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Thread: Help! I'm fraying!!

  1. #1
    Junior Member dsch's Avatar
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    Help! I'm fraying!!

    I am making star blocks consisting of 1 1/2" squares that automatically begin fraying when I just look at them. Is there anything I can use/spray on the small blocks to keep them from fraying while I work with them? Thanks for any and all suggestions.

  2. #2
    Super Member PaperPrincess's Avatar
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    Starch heavily. BEFORE cutting is best, but you can use spray starch on the ones you've cut and an up down press. It's pretty odd that they are fraying that much. Cutting as close as possible to the grain of the fabric also helps (unless you are cutting around a motif). Is your fabric cotton or a blend? Blends tend to fray more for me. Homespun also will fray more.
    "I do not understand how anyone can live without one small place of enchantment to turn to."
    Marjorie Kinnan Rawlings

  3. #3
    Super Member DOTTYMO's Avatar
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    Try spray starch. Using small pieces results in plenty of handling. I would have sprayed the material not lightly before cutting, easier.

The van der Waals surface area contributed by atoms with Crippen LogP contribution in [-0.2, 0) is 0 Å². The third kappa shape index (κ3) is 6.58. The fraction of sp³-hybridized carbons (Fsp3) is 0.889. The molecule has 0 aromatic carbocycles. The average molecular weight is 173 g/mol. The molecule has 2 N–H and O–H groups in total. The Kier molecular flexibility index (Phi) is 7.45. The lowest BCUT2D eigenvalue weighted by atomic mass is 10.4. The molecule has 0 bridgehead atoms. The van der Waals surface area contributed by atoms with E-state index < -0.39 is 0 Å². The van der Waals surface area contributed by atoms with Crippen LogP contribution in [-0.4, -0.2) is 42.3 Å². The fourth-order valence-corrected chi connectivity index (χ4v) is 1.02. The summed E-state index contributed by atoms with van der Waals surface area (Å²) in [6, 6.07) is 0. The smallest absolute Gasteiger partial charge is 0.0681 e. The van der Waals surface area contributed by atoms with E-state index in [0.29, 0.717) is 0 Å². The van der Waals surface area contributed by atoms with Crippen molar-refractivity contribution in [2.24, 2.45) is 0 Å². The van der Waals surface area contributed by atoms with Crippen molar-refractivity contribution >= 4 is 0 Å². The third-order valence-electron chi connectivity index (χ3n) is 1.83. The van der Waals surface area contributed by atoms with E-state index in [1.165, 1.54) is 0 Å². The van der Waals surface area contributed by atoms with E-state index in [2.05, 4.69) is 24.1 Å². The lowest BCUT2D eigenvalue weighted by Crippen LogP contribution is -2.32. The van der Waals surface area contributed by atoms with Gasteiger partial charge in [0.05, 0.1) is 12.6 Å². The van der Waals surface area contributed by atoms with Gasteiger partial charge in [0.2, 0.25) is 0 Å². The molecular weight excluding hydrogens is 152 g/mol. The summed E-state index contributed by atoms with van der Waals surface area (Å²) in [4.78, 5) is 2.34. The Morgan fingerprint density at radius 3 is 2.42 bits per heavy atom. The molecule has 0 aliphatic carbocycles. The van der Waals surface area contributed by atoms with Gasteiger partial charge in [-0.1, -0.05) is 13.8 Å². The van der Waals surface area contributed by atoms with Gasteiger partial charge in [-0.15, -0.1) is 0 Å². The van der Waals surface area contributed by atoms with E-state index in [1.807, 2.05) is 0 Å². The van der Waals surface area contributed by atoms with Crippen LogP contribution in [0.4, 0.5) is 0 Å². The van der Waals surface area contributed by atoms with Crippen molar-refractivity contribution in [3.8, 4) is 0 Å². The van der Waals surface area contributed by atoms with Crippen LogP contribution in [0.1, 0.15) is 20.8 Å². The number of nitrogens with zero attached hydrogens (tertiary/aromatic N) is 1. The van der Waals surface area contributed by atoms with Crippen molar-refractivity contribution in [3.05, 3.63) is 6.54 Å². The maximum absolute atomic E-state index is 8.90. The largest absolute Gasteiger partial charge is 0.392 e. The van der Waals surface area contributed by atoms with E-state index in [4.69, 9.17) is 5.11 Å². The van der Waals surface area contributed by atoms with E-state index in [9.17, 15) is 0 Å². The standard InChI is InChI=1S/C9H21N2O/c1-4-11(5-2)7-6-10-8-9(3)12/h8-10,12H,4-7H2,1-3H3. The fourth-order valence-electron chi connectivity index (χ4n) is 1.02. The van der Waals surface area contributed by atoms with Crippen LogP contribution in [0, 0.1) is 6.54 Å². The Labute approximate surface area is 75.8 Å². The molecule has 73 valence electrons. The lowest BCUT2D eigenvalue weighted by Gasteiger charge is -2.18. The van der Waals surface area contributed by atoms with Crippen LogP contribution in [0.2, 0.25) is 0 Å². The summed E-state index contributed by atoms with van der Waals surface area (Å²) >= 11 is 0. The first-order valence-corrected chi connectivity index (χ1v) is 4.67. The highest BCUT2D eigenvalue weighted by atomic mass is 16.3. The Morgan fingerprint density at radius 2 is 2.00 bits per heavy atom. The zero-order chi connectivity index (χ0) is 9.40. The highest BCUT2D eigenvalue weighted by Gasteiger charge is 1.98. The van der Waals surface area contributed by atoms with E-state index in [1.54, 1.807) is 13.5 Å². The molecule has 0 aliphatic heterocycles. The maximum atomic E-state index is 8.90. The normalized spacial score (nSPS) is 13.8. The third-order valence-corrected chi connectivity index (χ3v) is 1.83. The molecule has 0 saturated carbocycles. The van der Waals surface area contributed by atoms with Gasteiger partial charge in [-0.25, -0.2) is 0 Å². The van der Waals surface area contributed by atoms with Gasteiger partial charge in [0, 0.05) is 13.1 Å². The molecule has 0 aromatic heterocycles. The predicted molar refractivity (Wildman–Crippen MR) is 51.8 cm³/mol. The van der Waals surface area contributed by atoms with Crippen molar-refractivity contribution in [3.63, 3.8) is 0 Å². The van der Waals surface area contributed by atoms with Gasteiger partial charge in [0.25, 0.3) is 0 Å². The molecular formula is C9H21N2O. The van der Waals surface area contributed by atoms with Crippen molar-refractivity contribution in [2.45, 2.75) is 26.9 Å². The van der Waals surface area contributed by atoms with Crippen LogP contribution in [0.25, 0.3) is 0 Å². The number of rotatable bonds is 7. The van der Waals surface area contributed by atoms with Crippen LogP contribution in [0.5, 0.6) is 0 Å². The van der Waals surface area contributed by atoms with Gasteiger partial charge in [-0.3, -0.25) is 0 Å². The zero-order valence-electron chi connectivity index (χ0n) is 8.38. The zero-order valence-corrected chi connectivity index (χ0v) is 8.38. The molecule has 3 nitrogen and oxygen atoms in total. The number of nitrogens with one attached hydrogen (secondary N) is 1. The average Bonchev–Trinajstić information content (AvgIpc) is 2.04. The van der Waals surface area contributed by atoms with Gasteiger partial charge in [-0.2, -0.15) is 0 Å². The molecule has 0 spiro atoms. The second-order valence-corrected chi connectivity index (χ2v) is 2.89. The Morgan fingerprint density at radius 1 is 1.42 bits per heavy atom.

Finished is better than a UFO

  4. #4
    Power Poster nativetexan's Avatar
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    what kind of fabric are you using? cotton or something else?

  5. #5
    Super Member Lori S's Avatar
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    I too find using starch helps to reduce the fraying. .. but use it prior to cutting.

  6. #6
    Power Poster dunster's Avatar
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    You can use Dritz fray check, but applying it to a lot of edges would be tedious, and it is a bit stiff when it dries. If the fabric frays that badly (homespun?) do you think it will hold up until you can get it quilted?

  7. #7
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    I can understand. I got some fancy Moda prints and when sewn, even in large pieces, I am dealing with extensive fraying. I am handling gently and trying to decide whether to spend the time and money on quilting it.

  8. #8
    Senior Member sandilee's Avatar
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    Is your blade sharp? My fabric frays alot if I have a dull blade.

  9. #9
    amh
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    Oh my. Fraying is indeed a problem. Yes, starch helps, and now they are cut out you could line several up, spray starch and press.

    Having said that, do you want to do all the work of making a quilt and have it come apart. I had one baby quilt that just came apart, and I wished I had just junked the fabric. I knew that there was a problem but kept going, and wished I had not.

    If you decide to continue, I would recommend dense quilting.

    amh
    Aileen
    Saskatoon SK Canada

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